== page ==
"They are extremely important because we continue to experience a shortage of primary care physicians," Arnold said. "They are more than capable of handling many situations involving the basics of medical care, particularly in rural communities. We have no reservations releasing someone from the hospital to their care when a patient returns to their community."

Almost 83,500 physician assistants are practicing in the United States, representing a 100 percent increase over the last 10 years, according to the American Academy of Physician Assistants. And the U.S. Bureau of Labor Statistics is projecting that number to increase by 38 percent by 2018 as an aging population requires more services and health care cost containment becomes a major priority.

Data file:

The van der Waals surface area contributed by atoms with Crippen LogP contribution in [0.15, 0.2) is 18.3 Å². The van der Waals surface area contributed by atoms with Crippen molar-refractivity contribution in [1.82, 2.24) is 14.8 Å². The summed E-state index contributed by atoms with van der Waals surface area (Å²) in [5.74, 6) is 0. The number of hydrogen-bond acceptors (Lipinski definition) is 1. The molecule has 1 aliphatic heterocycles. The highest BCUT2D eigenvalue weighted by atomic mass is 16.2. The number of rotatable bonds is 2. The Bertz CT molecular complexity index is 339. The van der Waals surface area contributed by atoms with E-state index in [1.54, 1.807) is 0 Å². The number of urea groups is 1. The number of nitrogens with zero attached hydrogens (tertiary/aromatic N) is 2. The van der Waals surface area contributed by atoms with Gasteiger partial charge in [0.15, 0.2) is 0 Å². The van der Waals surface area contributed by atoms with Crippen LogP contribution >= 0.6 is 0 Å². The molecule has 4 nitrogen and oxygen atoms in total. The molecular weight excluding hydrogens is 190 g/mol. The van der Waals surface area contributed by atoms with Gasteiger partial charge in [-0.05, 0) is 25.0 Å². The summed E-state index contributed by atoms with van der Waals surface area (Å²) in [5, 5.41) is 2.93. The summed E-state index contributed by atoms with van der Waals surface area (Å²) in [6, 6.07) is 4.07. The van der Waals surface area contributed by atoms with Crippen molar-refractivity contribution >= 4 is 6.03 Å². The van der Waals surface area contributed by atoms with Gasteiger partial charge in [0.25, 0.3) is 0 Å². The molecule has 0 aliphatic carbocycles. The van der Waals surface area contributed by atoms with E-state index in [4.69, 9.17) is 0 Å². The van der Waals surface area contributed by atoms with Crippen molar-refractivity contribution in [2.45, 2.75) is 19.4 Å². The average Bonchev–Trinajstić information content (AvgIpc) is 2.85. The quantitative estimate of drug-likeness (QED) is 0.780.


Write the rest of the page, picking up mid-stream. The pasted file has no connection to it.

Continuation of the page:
A report issued in November by the University of Iowa Healthier Workforce Center for Excellence found 3 out of 4 Iowans surveyed by phone would be willing to see nurse practitioners and physician assistants, instead of doctors, to reduce health care costs.

A nurse practitioner is an advanced practice registered nurse with either a master's or a doctoral degree and is licensed or certified through the state nursing board rather than the medical board. They are not required to work under the supervision of a doctor or surgeon.

Iowa has nearly 1,000 practicing physician assistants, roughly the same number as surrounding states with the exception of Illinois. Women outnumber men as physician assistants by about 2 to 1 in nationally.

Asprey, who supervises the UI physician assistant program, said the profession originated in the early 1960s when doctors felt they were overwhelmed and unevenly distributed.